The pre-foreclosure process begins after a borrower misses multiple months of payments and is issued a notice of default by their lender. Ohio is a judicial state, meaning that lenders must file a lawsuit against delinquent borrowers and a judge must rule in their favor before the foreclosure process can proceed.

You'll want to be pre-approved for financing before finding a pre-foreclosure you want to buy, or you'll need non-traditional financing that processes more quickly than traditional lenders. Being able to close fast enough to beat the foreclosure deadline is the key to successfully buying pre-foreclosures.

Foreclosure auction

Properties that don't sell in pre-foreclosure go to foreclosure auction. Ohio foreclosure auctions must be publicly advertised in local newspapers for at least three consecutive weeks before the auction takes place.

Ohio auctions are conducted by either the county sheriff's office or a private selling officer, and they're conducted online.

You must submit a deposit between $2,000–5,000 to whoever is running the auction at least two days before it starts. If you submit the winning bid, it'll take approximately two months to complete the sale. The minimum bid on Ohio foreclosures is two-thirds the appraised value of the property.[1]

The funds to close must be either cash or certified funds, and they're due within 30 days of confirmation of the sale. For more detailed instructions, you'll need to read the full description either in the newspaper advertisement or on listing sites like auction.com.

Some of the most popular counties for foreclosure auctions include:

Real estate owned (REO) foreclosures

If a property doesn't sell at auction, the lender or government takes possession of it. These properties are called REOs.

REOs are good properties for buyers who don't want to take advantage of distressed sellers and don't want the risk of buying site-unseen homes at an auction. That said, you can face significant delays when dealing with REOs, so these properties aren't for buyers in a hurry.

Since REOs have failed to sell in either the pre-foreclosure or auction stages, it's likely there's something wrong with them. You should expect having to do some work on the property.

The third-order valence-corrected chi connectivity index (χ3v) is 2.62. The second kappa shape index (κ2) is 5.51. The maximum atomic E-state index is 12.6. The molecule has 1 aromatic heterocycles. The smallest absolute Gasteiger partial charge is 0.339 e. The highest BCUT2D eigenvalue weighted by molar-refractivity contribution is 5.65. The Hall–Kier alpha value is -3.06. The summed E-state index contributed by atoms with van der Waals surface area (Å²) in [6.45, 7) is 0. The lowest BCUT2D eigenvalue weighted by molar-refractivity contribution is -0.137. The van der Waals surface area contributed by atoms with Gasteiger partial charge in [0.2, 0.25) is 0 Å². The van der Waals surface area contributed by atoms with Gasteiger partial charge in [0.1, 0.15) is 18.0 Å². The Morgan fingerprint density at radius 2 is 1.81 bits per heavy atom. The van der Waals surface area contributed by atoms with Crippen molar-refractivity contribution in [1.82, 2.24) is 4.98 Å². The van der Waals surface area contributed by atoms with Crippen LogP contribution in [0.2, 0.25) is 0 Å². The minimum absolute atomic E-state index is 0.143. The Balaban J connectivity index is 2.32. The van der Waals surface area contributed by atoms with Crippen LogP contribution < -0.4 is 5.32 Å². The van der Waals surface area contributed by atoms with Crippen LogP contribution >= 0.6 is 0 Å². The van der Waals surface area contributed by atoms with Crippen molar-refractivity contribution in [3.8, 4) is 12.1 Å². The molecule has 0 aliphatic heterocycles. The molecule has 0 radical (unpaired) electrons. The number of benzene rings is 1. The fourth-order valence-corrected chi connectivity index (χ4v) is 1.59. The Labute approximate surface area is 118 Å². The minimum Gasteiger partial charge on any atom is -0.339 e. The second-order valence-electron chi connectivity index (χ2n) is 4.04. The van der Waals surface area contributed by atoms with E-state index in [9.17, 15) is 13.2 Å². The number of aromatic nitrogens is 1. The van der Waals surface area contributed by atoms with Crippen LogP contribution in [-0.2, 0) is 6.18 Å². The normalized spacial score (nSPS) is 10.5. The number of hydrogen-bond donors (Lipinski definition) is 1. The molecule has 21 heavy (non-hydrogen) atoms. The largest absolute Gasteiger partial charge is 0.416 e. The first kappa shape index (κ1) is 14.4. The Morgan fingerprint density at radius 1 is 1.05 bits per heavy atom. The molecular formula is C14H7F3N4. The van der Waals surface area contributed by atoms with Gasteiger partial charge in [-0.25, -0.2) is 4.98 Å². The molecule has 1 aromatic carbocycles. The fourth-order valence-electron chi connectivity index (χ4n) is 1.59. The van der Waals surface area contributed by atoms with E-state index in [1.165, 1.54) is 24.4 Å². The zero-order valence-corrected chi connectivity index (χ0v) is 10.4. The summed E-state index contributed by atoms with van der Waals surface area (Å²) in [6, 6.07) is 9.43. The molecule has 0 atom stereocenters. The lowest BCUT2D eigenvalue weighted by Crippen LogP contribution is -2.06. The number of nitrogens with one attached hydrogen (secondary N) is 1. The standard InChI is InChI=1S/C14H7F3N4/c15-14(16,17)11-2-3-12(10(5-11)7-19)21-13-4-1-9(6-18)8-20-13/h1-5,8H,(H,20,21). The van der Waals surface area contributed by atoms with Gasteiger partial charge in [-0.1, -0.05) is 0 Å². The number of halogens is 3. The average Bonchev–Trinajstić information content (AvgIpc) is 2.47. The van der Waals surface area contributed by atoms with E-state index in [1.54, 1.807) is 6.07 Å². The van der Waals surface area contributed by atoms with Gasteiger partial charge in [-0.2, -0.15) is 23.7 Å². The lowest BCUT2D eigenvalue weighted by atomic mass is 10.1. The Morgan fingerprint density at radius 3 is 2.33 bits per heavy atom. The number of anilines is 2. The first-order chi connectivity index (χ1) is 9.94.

Ohio foreclosure laws for buyers

From a buyer's perspective, foreclosure laws in Ohio are a mixed bag.

One positive is that Ohio allows for deficiency judgments, or short sales, which increases the possibility of finding a decent property for under fair market value.[3]

Ohio also requires that lenders pay off any debts before selling a property, which makes REOs and auctioned properties less susceptible to lien and title issues.

That said, there are a number of hurdles that make it harder for buyers to get a great deal on a foreclosure. For example, Ohio requires that foreclosed homes be sold for no less than two-thirds of the assessed value, which places a limit on how much you can save on the purchase price.[4]

Ohio also has a redemption period that allows the former owners to pay their debts and the fees associated with foreclosure to regain possession of the property. This means you could win a house at a foreclosure auction only to have it go back to the original owner two weeks later. The redemption period ends when the sale has been confirmed, which can take up to 30 days from the sale date.[1]

Finally, even if you manage to acquire a foreclosed home, you may have to deal with tenants who currently reside there. According to federal law, you must honor the terms of their lease if you intend to rent out the property, or you must give them 90 days to vacate if you plan to live there.[2]